• Fewer than half of third-grade students at 75 of 91 JCPS schools tested at grade level in math.
  • Fewer than half of fourth-grade students at 62 of 91 JCPS schools tested at grade level in language arts.
  • Fewer than half of fourth-grade students at 79 of 91 JCPS schools tested at grade level in math.
  • Fewer than half of fifth-grade students at 68 of 93 JCPS schools tested at grade level in language arts.
  • Fewer than half of fifth-grade students at 80 of 93 JCPS schools tested at grade level in math.
  • Fewer than half of sixth-grade students at 21 of 30 JCPS schools tested at grade level in language arts.
  • Fewer than half of sixth-grade students at 27 of 30 JCPS schools tested at grade level in math.
  • Fewer than half of seventh-grade students at 18 of 31 JCPS schools tested at grade level in language arts.
  • Fewer than half of seventh-grade students at 26 of 31 JCPS schools tested at grade level in math.
  • Fewer than half of eighth-grade students at 20 of 32 JCPS schools tested at grade level in language arts.
  • Fewer than half of eighth-grade students at 26 of 31 JCPS schools tested at grade level in math.
  • Fewer than half of freshmen at 19 of 28 JCPS schools tested at grade level in language arts.
  • Fewer than half of freshmen at 23 of 28 JCPS schools tested at grade level in math.
  • Fewer than half of sophomores at 15 of 23 JCPS schools tested at grade level in language arts.
  • Fewer than half of sophomores at 19 of 24 JCPS schools tested at grade level in math.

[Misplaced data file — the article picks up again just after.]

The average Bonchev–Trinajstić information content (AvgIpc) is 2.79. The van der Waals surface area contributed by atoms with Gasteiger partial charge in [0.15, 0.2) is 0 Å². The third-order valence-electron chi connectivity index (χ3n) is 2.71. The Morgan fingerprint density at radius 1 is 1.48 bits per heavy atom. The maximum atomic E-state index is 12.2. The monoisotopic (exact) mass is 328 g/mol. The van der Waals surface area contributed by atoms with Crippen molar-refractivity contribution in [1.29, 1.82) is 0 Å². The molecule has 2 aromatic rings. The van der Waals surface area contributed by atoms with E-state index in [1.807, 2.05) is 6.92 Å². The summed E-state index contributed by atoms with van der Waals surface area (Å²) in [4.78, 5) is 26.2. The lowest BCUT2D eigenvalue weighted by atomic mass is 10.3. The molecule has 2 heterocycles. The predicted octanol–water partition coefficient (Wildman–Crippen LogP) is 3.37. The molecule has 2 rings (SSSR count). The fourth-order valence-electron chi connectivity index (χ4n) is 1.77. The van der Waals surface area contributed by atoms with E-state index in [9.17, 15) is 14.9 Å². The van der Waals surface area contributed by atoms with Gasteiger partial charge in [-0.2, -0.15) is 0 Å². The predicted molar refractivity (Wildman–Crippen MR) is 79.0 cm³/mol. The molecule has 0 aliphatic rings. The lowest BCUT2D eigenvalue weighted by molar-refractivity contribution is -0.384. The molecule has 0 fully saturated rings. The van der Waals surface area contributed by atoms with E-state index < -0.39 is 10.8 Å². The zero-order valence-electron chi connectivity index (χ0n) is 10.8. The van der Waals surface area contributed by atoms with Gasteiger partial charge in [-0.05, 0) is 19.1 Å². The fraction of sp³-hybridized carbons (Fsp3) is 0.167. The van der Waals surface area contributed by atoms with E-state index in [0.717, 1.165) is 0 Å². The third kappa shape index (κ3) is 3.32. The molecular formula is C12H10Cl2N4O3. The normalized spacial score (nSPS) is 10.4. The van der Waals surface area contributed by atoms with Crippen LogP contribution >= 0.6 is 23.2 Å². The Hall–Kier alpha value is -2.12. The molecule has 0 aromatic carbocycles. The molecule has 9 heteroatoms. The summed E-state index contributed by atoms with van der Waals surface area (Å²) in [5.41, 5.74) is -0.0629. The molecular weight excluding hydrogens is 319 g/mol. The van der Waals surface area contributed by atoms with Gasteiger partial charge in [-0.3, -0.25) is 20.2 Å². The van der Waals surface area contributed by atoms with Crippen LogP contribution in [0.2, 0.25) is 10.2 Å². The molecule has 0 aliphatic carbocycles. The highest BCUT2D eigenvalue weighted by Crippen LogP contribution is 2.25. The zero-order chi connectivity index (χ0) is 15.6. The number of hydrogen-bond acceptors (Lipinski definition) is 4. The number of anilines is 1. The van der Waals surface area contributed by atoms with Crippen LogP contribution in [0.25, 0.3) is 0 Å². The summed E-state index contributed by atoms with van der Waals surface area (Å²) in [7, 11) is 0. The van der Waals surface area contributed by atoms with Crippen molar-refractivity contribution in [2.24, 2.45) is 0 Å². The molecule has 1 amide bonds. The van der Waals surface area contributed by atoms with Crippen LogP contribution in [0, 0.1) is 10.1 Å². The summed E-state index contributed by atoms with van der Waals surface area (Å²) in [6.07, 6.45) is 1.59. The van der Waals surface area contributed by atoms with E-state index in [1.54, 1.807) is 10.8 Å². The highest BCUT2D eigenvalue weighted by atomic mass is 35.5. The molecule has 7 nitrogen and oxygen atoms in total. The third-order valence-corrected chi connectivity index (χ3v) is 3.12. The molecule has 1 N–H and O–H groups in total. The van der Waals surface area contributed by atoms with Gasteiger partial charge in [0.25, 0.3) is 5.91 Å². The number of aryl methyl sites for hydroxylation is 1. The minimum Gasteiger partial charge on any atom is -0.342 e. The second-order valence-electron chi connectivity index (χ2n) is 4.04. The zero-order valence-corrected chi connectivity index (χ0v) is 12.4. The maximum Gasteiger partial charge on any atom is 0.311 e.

• Fewer than half of juniors at eight of nine JCPS schools tested at grade level in language arts.
  • Fewer than half of juniors at 13 of 14 JCPS schools tested at grade level in math.
  • Fewer than a third of seniors at four JCPS schools tested at grade level in language arts.
  • Up to a quarter of seniors at four JCPS schools tested at grade level in math. Three of the JCPS schools that reported MAP testing results for seniors – Newcomer Academy, Phoenix School of Discovery and the Georgia Chaffee Teenage Parent Program – are specialized programs while the other, Liberty High, is an alternative school.

JCPS did not include grade-level results when fewer than 10 students in each grade were tested, citing student privacy.

Several schools saw no students testing at grade level or posted single-digit rates in the latest round of MAP testing.

Those schools often serve some of the district’s most underprivileged children.